How Do You Know If You Have Depression And When To Get Help

Updated November 18, 2022 by BetterHelp Editorial Team

Feeling down for some time? It is normal for human beings to encounter sad and depressive feelings however if you are continuously feeling then the best thing you could do is to get help from an expert. Figuring out if you’re actually depressed can be pretty confusing. This is mainly due to a lack of awareness and knowledge about depression and overall mental health. This is why we will be covering the topic of depression in detail and help you identify symptoms and give you a guide on when to get help.

What is Depression

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Depression (major depressive disorder) is a common and serious medical illness that negatively affects how you feel, the way you think and how you act. It is a mood disorder that causes a persistent feeling of sadness and loss of interest.
It is not about just feeling low and sad, it gets really difficult to come out of it on your own and in most of the cases it requires therapy and medical intervention. Here are some common physical symptoms of depression, according to the National Institute of Mental Health:

Common Symptoms
Loss of interest in everything
Impending feeling of doom
Feeling sad
Changes in appetite (overeating or undereating)
Feeling guilty and worthless
Difficulty in staying focused
Thoughts of death or suicide
Experiencing anger and irritability

Generally it is believed that at least few of these symptoms must last for two weeks or more to qualify as clinical depression.

It is important to note that people may experience these symptoms due to medical conditions so it is essential to consult a psychiatrist before coming to a conclusion. There are various medical conditions that can mimic depression and these include ADHD, Chronic Fatigue, Parkinson's disease, etc.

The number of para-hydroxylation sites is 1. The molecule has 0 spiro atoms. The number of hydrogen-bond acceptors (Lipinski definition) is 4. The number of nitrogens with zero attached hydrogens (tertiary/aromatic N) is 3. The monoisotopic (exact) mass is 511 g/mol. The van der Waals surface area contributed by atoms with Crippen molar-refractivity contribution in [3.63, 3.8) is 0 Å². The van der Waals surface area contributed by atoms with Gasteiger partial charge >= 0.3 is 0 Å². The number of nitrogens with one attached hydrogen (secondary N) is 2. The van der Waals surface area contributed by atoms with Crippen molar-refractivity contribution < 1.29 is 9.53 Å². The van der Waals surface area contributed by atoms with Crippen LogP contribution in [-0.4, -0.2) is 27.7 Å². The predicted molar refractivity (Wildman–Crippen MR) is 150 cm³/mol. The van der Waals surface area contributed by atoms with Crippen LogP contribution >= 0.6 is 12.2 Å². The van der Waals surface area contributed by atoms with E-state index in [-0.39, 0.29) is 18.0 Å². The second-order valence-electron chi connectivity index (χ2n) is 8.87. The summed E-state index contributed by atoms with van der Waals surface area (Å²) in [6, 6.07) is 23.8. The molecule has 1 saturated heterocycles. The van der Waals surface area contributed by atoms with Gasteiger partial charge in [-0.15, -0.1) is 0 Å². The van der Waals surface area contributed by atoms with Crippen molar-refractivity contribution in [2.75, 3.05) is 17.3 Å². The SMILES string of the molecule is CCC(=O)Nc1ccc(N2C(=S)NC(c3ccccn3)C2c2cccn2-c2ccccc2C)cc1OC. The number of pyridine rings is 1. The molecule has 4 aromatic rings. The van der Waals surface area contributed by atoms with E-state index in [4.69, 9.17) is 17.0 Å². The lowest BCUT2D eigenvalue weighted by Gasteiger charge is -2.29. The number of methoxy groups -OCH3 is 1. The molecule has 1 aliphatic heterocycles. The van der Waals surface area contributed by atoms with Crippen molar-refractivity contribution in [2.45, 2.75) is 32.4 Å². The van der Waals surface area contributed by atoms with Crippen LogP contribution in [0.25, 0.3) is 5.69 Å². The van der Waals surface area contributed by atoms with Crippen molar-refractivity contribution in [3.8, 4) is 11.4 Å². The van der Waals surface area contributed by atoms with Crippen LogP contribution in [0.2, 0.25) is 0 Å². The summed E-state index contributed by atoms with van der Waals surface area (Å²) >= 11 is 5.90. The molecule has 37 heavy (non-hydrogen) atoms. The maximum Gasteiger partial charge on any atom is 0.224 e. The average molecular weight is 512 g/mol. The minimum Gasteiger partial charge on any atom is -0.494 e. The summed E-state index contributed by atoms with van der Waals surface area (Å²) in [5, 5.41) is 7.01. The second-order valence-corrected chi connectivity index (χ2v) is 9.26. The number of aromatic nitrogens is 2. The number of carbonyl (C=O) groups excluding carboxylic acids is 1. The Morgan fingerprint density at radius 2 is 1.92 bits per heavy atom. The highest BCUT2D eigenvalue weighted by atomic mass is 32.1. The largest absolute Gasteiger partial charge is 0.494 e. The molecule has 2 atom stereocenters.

Physical Health Conditions And Depression

There are physical symptoms, like those above, that can be a direct result of a depressive disorder. However, there's a link between existing physical health conditions and the development of depression, too. Physical illness is a potential risk factor for depression alongside other risk factors, such as adverse childhood experiences and family history. Higher depression rates are seen in people with rheumatoid arthritis, irritable bowel disease (IBD), diabetes, cancer, heart disease, heart attacks, and other conditions. Mental health therapy is known to support symptom management in people with a variety of different physical health conditions and address various mental health and life concerns.

The symptoms of physical health conditions, alongside other possible concerns related to physical health conditions, like uncertainty and increased financial stress, most certainly can impact your emotional, psychological, and social well-being. Physical symptoms can be isolating and stressful at times, so it is important to have support from others. This can be true whether you do or do not live with depression. Just as therapy is affiliated with improved symptom management in physical health conditions or concerns, social support is.


Depression is cured through multiple types of treatment. Most of the people (70-80%) are able to get back to their normal selves with proper treatment and therapy. Here are some of the common methods to treat depression


Antidepressant medicines are commonly used to treat depression and they are very effective for most people. The doctor may prescribe multiple medicines and it may take some time before figuring out which one works best for you. These antidepressants may include mood stabilizer, antipsychotic medicine, or anxiety medication etc.


Talking to a mental health therapist on a consistent basis is also an effective way of curing depression. Normally psychotherapy is used along with medication to effectively defeat depression. Cognitive Behavioral Therapy is a commonly used therapy to identify the causes and address them.